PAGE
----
In fact, some runners are downright embarrassed by the state of their tootsies.
Why? Because it is not uncommon for distance runners to get black toenails and to, gulp, lose toenails entirely. Yeah, yeah, I know, ewwwww.
But look, losing a toenail is not all that bad. I’d actually argue that your black toenail is a badge of badassery. You earned that bad boy – embrace it if and when it happens. And don’t freak out. It really is not a big deal.
This leads us to today’s Ask-A-Salty question, which is nice, short and sweet:
How do I know if I am going to lose a toenail?
Before we get to that answer though, let’s talk about why we might lose them in the first place.
Trauma. Plain and simple. Black toenails are usually caused by either bruising or blistering under the toenail. When you run 180 steps per minute, that means you may slam your perfectly pedied toes over 13,000 times during a 1:45 half-marathon. Add a hilly course and, well, the trauma is more inevitable. Try a 100 miler in 24 hours and you are looking at roughly 129,600 opportunities to rough up each of your toes. No doubt, that is why some ultramarathoners have taken the extreme measure of permanently removing their toenails. This method involves pouring acid on your nail bed though, so we definitely don’t recommend it.
How you can prevent it.
Since we aren’t asking you to permanently remove your toenails, we can give some recommendations on how to prevent black toenails. First, your shoes should have a wide enough toe box. Generally speaking, running shoes should be a half size larger than your street shoes, and you should have a good half inch from your toes to the end of your shoe box. But don’t wear shoes too big, or your feet will be banging around even more. Get fitted at a good running store near you. It is worth it. Wearing good running socks helps and I am also a believer in generously applying BodyGlide to the toes (top, bottom and in between) before longer races. Oh, and keep your toenails nicely trimmed. This does not mean cut them super short just before race day, as that can cause another host of maladies, but keep them nice and short. The longer they are, the more likely they are to cause problems.
With that said, the truth is, no matter what you do, black toenails can and will happen despite your best efforts if you are a distance runner.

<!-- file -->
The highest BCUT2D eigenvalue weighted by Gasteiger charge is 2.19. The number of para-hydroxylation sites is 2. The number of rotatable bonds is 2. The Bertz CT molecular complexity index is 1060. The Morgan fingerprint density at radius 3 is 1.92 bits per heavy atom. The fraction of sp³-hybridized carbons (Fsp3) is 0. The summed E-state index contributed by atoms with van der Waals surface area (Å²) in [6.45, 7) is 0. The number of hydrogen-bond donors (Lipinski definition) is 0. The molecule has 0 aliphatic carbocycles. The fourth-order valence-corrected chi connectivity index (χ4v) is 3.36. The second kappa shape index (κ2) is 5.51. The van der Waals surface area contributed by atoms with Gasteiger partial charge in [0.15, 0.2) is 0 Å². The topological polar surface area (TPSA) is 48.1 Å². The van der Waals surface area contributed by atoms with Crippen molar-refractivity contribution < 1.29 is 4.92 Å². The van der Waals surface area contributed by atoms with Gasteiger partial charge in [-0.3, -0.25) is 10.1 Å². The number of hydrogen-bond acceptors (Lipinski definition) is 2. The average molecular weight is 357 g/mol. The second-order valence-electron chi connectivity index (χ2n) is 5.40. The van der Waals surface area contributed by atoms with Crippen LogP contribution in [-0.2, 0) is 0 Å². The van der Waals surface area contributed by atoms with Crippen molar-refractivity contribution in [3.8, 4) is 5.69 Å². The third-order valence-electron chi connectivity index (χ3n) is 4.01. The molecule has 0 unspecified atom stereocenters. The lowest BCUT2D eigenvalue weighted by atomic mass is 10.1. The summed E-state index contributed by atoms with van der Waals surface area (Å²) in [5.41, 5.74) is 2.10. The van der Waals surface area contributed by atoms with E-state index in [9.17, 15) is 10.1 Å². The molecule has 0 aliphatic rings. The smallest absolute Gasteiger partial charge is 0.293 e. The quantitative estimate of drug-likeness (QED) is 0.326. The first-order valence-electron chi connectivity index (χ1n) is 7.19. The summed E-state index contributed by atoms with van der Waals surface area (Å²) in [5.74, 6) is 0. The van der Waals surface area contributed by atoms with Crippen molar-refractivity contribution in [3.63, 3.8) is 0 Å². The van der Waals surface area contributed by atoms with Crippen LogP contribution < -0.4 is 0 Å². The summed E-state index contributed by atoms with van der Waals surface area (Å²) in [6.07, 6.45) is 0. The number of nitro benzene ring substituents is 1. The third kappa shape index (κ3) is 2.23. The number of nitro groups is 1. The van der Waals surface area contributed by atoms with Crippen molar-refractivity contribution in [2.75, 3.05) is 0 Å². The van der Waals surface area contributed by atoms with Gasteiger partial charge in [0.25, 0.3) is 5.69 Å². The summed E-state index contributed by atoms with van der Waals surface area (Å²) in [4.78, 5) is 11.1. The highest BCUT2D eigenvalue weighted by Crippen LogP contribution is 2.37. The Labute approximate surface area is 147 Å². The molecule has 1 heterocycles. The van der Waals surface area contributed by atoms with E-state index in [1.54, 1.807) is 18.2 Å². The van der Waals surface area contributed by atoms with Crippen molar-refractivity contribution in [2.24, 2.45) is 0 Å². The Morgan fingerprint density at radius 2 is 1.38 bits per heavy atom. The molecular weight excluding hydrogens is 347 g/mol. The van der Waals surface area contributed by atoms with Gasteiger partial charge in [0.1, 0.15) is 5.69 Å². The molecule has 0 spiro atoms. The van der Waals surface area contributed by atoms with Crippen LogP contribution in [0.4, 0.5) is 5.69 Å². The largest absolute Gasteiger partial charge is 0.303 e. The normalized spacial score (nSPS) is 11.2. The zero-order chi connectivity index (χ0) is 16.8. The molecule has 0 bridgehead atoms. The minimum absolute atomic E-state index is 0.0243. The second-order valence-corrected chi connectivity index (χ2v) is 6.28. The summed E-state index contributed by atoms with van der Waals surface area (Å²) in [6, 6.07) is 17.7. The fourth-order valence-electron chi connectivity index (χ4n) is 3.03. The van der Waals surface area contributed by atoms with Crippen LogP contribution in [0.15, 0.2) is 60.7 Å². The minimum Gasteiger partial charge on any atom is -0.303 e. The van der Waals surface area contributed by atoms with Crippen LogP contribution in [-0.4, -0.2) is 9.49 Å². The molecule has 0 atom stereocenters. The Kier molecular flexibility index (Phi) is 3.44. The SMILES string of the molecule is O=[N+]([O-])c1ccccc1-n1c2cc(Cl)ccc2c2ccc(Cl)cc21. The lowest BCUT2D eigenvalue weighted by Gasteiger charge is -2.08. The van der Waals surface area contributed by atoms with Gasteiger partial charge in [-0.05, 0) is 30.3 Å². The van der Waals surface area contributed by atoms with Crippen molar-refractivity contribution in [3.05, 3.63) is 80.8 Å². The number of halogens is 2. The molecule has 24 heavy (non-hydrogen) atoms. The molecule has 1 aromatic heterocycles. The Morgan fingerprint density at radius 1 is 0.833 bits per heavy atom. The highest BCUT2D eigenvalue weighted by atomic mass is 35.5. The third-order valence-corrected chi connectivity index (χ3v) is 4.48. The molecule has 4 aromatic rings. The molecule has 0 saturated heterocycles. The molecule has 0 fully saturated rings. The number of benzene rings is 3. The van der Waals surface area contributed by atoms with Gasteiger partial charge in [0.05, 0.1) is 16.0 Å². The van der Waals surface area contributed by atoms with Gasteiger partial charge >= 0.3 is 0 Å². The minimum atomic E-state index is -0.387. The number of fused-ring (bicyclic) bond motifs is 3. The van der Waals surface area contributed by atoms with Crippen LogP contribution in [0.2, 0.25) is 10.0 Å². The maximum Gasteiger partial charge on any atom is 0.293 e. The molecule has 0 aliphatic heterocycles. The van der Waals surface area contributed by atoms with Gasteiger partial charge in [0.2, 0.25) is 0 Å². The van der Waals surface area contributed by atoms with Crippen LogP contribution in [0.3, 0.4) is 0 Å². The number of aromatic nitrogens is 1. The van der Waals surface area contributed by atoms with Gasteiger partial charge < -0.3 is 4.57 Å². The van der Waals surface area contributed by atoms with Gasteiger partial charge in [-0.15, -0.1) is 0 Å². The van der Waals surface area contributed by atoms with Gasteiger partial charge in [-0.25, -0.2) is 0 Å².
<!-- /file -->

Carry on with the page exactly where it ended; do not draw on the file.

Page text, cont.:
So how do I know when I am going to lose one?
The first tell-tale sign is pain. If one of your toenails hurts post-race, there is a decent chance it may soon be a goner. But if it doesn’t develop a bruise or blister and turn black, you may be home free after all. So give it a few days and don’t panic.
If you take off your sock post-race and your toenail is already black and blue, sorry sister, it’s a goner. Same is true if it turns black, blue, purple or any shade in between a few days after your race.
What do I do if I have a black toenail?
There are varying approaches to dealing with the black toenail. Some just watch it progress in dismay. After a few weeks, it will heal, but the toenail will separate and will come off.
I tend to be a bit more proactive about it if it hurts. Usually when I get them, I have fluid building under the nail and it hurts. So I sterilize a needle and drain it. Yes, it is gross (but kind of cool too). It also provides INSTANT relief. As soon as my toenail starts separating, I yank that puppy off. Yes, again, gross, but I find it speeds the healing process and who needs that gross black thing anyway.
It also makes my kids go nuts and makes me feel like a bad ass. That alone is worth it.
When can I show my feet again in public?
Now! Trust me, no one pays as much attention to your feet than you. Don’t be afraid to get a pedicure or wear the cute shoes you want after your race. Nail polish was invented for a reason. And if anyone gives you grief, you can share my favorite retort: my toenails might not be perfect, but they take one for the team and both me and my backside thank them immensely for it.
Do you have any tips for dealing with or preventing black toenails? We’d love to hear your thoughts.
(Aside –> don’t Google images for black toenails. Trust me. And thank me for not posting any of those images!)